The two parts of Don Quixote were not written in quite the same country: when the first part was written it was legal for a Moor to live in Spain; by the time the second part was written it was not. Chronic tension between the two ethnic groups, worsened by economic pressure, culminated in a series of royal decrees ordering that all remaining 'moriscos' be banished permanently. The process was systematically carried out between 1609 and 1614, the exiles permitted to keep only what possessions they could carry with them.
The change is reflected in the book: while in Part I a morisco is hired to translate Cide Hamete's manuscript, and the captive Ruy Pérez de Viedma is able to return home with the beautiful Algerian Zoraida practically as his fiancée, here Sancho's friend Riconte must sneak back into his homeland in disguise. Cervantes allows him to muse poignantly on the grief of being treated as foreign in the land of one's birth, and even contrives a happy ending in which he reclaims the property he hid from the government, and is reunited with his daughter. However, this is accompanied by his repeated humble ackowledgments of the general evils of his race, and praise for the wisdom of the King's decision.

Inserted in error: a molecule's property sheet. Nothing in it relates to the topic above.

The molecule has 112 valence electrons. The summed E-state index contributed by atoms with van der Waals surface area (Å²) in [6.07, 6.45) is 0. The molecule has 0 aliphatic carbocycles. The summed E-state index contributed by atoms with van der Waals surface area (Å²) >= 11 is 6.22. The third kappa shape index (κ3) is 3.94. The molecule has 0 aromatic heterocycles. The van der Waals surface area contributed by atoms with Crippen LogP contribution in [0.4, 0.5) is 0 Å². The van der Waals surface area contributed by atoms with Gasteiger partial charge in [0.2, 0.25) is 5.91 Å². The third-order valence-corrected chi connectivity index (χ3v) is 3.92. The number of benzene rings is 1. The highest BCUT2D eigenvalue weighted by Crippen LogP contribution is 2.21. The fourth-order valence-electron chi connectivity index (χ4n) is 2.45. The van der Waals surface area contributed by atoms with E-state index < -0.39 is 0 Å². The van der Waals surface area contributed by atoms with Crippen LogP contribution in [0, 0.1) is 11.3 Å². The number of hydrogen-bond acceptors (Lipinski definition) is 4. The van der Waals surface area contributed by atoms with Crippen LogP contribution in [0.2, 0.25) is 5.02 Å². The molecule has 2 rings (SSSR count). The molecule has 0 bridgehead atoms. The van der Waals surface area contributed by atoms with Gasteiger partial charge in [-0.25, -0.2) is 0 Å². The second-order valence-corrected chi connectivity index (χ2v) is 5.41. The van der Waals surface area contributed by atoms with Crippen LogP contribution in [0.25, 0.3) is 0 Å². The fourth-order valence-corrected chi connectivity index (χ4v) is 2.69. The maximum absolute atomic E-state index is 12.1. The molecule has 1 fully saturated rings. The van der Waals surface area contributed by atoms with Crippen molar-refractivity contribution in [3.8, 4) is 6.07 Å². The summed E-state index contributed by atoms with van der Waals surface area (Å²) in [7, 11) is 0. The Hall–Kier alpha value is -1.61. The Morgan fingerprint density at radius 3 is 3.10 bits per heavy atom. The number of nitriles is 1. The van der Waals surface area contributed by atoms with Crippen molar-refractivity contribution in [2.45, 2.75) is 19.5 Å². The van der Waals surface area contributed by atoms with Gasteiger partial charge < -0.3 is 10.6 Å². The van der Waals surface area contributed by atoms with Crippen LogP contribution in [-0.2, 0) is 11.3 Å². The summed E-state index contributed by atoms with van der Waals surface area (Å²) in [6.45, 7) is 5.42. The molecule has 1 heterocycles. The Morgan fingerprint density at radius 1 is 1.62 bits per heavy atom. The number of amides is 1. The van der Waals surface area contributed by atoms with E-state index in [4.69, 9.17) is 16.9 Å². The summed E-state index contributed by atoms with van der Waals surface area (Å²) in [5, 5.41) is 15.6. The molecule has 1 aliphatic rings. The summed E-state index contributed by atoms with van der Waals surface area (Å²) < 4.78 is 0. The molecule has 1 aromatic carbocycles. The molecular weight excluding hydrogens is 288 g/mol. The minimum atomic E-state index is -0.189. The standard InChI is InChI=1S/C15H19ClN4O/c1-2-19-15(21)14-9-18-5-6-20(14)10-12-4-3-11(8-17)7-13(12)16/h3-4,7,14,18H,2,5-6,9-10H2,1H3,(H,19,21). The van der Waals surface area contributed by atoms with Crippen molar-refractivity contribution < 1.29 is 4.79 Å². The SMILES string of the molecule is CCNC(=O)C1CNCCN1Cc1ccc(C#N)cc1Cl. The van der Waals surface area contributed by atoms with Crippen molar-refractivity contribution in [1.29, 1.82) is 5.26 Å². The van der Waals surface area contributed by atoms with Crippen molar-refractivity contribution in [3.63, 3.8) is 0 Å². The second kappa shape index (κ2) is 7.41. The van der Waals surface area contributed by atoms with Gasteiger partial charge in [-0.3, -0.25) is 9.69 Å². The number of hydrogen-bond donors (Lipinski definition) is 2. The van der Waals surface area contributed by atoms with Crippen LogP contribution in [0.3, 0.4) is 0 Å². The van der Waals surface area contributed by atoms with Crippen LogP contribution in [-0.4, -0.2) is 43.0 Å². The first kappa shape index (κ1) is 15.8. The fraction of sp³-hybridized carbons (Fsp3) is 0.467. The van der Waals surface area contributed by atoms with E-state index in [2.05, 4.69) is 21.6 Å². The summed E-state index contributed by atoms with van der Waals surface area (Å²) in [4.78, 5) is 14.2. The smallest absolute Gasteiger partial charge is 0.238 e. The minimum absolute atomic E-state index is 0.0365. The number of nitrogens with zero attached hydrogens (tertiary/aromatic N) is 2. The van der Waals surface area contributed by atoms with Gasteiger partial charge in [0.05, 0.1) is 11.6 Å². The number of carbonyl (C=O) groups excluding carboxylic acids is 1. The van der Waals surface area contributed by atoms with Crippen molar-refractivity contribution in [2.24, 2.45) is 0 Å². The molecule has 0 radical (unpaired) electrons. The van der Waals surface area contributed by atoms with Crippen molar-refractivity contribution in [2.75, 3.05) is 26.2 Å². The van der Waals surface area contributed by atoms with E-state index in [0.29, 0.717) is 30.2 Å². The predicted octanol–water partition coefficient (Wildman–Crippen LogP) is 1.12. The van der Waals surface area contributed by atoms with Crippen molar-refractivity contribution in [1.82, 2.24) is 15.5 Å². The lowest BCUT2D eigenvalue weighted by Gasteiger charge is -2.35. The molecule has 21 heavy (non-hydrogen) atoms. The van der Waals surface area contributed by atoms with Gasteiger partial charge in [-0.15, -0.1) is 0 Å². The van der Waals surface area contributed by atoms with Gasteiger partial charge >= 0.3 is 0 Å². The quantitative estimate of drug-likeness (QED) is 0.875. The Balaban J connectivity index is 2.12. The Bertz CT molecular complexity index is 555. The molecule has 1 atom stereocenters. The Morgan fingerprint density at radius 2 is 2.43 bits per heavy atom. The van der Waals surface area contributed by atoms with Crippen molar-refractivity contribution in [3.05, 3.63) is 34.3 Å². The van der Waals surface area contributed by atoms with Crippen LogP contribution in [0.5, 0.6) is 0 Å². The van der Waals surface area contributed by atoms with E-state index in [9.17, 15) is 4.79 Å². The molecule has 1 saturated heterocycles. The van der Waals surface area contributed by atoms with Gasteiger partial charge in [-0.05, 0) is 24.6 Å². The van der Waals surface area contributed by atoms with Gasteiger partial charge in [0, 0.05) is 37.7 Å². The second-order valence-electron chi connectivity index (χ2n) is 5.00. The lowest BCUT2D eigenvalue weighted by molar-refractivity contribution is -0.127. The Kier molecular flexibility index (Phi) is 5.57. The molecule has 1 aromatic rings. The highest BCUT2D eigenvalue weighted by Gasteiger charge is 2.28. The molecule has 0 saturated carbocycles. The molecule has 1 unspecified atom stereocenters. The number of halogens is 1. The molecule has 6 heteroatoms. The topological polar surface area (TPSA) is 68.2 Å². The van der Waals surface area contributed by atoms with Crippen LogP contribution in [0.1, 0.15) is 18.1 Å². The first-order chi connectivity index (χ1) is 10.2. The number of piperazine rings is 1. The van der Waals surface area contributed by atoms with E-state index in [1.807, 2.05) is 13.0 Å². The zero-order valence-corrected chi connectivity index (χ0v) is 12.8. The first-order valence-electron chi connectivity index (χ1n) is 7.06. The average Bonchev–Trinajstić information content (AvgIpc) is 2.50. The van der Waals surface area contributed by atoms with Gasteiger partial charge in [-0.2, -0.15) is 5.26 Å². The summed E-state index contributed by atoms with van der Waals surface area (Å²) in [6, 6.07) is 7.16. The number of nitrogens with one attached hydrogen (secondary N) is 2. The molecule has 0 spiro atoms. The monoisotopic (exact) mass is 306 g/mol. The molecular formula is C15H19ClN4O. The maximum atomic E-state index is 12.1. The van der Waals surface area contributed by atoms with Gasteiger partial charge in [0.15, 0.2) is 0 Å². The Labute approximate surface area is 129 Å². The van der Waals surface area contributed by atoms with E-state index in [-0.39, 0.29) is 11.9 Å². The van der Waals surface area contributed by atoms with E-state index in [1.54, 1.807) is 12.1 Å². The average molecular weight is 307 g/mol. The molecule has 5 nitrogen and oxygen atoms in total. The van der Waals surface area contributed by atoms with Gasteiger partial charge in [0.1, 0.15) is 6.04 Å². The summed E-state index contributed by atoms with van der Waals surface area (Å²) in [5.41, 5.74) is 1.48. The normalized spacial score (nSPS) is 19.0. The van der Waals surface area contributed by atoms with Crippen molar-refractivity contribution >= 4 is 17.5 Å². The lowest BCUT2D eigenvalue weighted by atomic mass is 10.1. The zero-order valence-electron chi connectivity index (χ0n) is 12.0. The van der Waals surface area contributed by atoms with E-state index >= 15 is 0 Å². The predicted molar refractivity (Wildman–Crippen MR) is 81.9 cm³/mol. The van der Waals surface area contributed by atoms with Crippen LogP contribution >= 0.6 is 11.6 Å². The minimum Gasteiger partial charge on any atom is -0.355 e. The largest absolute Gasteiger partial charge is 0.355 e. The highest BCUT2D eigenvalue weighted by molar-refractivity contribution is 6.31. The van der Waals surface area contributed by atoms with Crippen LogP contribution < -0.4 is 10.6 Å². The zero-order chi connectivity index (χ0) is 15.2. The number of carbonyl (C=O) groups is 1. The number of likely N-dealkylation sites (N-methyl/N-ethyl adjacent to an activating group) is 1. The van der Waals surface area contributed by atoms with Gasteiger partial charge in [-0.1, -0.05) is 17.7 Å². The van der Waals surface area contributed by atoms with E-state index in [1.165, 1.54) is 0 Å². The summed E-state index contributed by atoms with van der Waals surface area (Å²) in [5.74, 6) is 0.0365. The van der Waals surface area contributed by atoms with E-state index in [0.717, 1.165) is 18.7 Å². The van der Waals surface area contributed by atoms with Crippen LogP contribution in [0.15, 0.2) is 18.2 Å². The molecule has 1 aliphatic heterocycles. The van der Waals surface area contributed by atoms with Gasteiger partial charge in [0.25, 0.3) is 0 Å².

Hearing a subterranean Sancho's voice emerge from a pothole Quixote believes him to be dead and trapped in purgatory, promising to pay any amount to release his soul. In the late Middle-Ages the sale of holy indulgence by fraudlent 'pardoners' was a widespread practice, based on a wilful misintrerpretation of the Catholic Church's doctrine allowing exemption from punishment or penance for one's sins.
The practice was nevertheless 'indulged' itself as a means of financing holy works by some within the Church, such as Dominican preacher Johann Tetzel to whom was attributed the catchy jingle "As soon as a coin in the coffer rings, a soul from purgatory springs". Dispute over this issue, and similar abuses of scriptural authority, was part of the impetus for the Protestant Reformation, as stated in Martin Luther's Ninety-Five Theses of 1517.
Duelling was prohibited under the harshest penalties the Church could enforce following the Council of Trent (which convened between 1545-1563). By allowing a public battle to take place within his territory the Duke risks losing it forever, as well as being excommunicated along with both combatants and all spectators present. The combat is averted at the last minute, although this is against the wishes of the Duke himself whose actions remain highly questionable.
Online copy of the Council of Trent Session Twenty-Five (relevant passage: Chapter XIX of the Eighth Decree)